A Global Climatology of Wildfire Smoke Injection Height

A Global Climatology of Wildfire Smoke Injection Height

A Global Climatology of Wildfire Smoke Injection Height Derived from Space-based Multi-angle Imaging

Maria Val Martin, Ralph A. Kahn, and Mika G. Tosca

Remote Sensing; 10, 1609; doi:10.3390/rs10101609


The Multi-angle Imaging SpectroRadiometer (MISR) aboard the NASA Earth Observing System’s Terra satellite offers several unique products relating to airborne particles. Among these is the hyper-stereo-derived heights and associated wind vectors for wildfire smoke, desert dust, and volcanic ash plumes. Results are obtained near-source, where features in the plume can be identified in the multi-angle imagery, and the elevations of particles can be mapped at 1.1 km horizontal resolution, and between 250 and 500 m vertical resolution. Mapping aerosol plume heights with reasonable confidence is a labour-intensive process. Using the MISR INteractive Explorer (MINX) software, a user must identify the location of the source and boundary of each plume within the digital imagery, and must specify the apparent wind direction. MINX then calculates and maps out both the zero-wind and the wind-corrected height of plume elements, and generates related plots and statistics.

This paper presents an analysis of over 23,000 globally distributed wildfire smoke plume injection heights from MISR, stratified by region, biome, and month or season. Both pixel-weighted and aerosol optical depth (AOD)-weighted results are included. The main limitation of the data presented is that the satellite is in a sun-synchronous orbit, crossing the equator at about 10:30 local time on the day side, so diurnal coverage is lacking. Despite this limitation, the results offer a unique observational resource for assessing first-principle plume-rise modeling, and can provide some constraints on smoke dispersion modeling for climate and air quality applications.

Injection height matters because aerosol that is injected higher into the atmosphere is likely to stay aloft longer, travel further, and have a broader environmental impact. As such, the work presented represents Phase 2 of the AeroCom modeling community’s Biomass Burning experiment, aimed at improving the initialization of wildfire smoke plumes in aerosol transport models used for air quality and climate prediction.

Overall, plumes occur preferentially during the northern mid-latitude burning season, and the vast majority inject smoke near-surface. However, the heavily forested regions of North and South America, and Africa produce the most frequent elevated plumes and the highest AOD values; some smoke is injected to altitudes well above 2 km in nearly all regions and biomes. The MISR plume heights have already been used to validate and/or constrain aerosol transport models in several studies (e.g., Vernon et al., 2018; Zhu et al., 2018), and with the publication of this paper, it is likely that the larger AeroCom group of modelers will take advantage of this new resource as well.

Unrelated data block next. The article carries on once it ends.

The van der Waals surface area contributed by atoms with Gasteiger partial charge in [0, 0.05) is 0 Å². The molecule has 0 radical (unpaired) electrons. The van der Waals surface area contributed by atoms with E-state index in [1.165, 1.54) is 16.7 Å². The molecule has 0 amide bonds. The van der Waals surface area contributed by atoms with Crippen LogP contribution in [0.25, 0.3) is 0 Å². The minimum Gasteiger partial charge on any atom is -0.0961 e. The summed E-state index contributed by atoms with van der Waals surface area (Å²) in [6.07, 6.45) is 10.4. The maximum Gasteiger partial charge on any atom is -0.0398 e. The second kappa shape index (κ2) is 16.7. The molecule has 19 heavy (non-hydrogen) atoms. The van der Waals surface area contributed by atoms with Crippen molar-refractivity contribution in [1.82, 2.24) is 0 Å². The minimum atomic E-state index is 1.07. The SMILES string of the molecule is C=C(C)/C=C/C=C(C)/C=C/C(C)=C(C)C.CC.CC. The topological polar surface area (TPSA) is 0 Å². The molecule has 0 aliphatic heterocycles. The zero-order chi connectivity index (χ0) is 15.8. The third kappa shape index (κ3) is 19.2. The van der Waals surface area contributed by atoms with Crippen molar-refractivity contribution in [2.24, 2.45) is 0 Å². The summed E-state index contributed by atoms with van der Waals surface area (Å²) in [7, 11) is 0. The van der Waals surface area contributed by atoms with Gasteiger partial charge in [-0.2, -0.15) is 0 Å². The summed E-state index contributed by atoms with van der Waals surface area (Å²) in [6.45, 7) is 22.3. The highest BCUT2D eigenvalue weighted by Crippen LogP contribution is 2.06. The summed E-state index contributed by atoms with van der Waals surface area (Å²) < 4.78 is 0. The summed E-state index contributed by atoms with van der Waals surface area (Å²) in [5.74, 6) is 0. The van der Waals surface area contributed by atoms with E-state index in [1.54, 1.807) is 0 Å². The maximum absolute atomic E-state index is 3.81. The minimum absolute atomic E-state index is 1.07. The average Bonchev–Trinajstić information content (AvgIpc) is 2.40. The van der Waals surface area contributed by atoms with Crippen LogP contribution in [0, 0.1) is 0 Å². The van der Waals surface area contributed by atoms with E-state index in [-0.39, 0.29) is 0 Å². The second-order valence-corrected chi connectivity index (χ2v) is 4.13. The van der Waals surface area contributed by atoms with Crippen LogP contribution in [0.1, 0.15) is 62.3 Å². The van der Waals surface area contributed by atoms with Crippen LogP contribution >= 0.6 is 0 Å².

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Relevant Publications

Val Martin, Maria, Ralph A. Kahn, and Mika G. Tosca. 2018. "A Global Analysis of Wildfire Smoke Injection Heights Derived from Space-Based Multi-Angle Imaging" Remote Sensing 10, no. 10: 1609. https://doi.org/10.3390/rs10101609

Kahn, R.A., Y. Chen, D.L. Nelson, F-Y. Leung, Q. Li, D.J. Diner, and J.A. Logan, 2008. Wildfire smoke injection heights – Two perspectives from space, Geophys. Res. Lett. 35, doi:10.1029/2007GL032165.

Val Martin, M., J.A. Logan, R.A. Kahn, F-Y. Leung, D. Nelson, and D. Diner, 2010. Smoke injection heights from fires in North America: analysis of 5 years of satellite observations. Atm. Chem. Phys. 10, 1491-1510, doi: 10.5194/ACP-10-1491-2010.

Mims, S.R., R.A. Kahn, C.M. Moroney, B.J. Gaitley, D.L. Nelson, and M.J. Garay, 2009.  MISR Stereo-heights of grassland fire smoke plumes in Australia. IEEE Trans. Geosci. Remt. Sens. 48, 25-35, doi: 10.1109/TGRS.2009.2027114.

Val Martin, M., R.A. Kahn, J.A. Logan, R. Paugam, M. Wooster, and C. Ichoku, 2012. Space-based observations constraints for 1-D plume-rise models. J. Geophys. Res. 117, D22204, doi:10.1029/2012JD018370.

Vernon, C.J., R. Bolt, T. Canty, and R.A. Kahn, 2018. The impact of MISR-derived injection-height initialization on wildfire and volcanic plume dispersion in the HySPLIT model.  Atmosph. Meas. Tech. 11, 6289–6307, doi: 10.5194/amt-11-6289-2018.

Zhu, L., M. Val Martin, A. Hecobian, M.N. Deeter, L.V. Gatti, R.A. Kahn, and E.V. Fischer, 2018.  Development and implementation of a new biomass burning emissions injection height scheme for the GEOS-Chem model. Geosci. Model Develop. 11, 4103–4116, doi:10.5194/gmd-11-4103-2018.

Gonzalez-Alonso, L., M. Val Martin, and R.A. Kahn, 2019. Biomass burning smoke heights over the Amazon observed from the space. Atmosph. Chem. Phys. 19, 1685–1702, doi:10.5194/acp-19-1685-2019.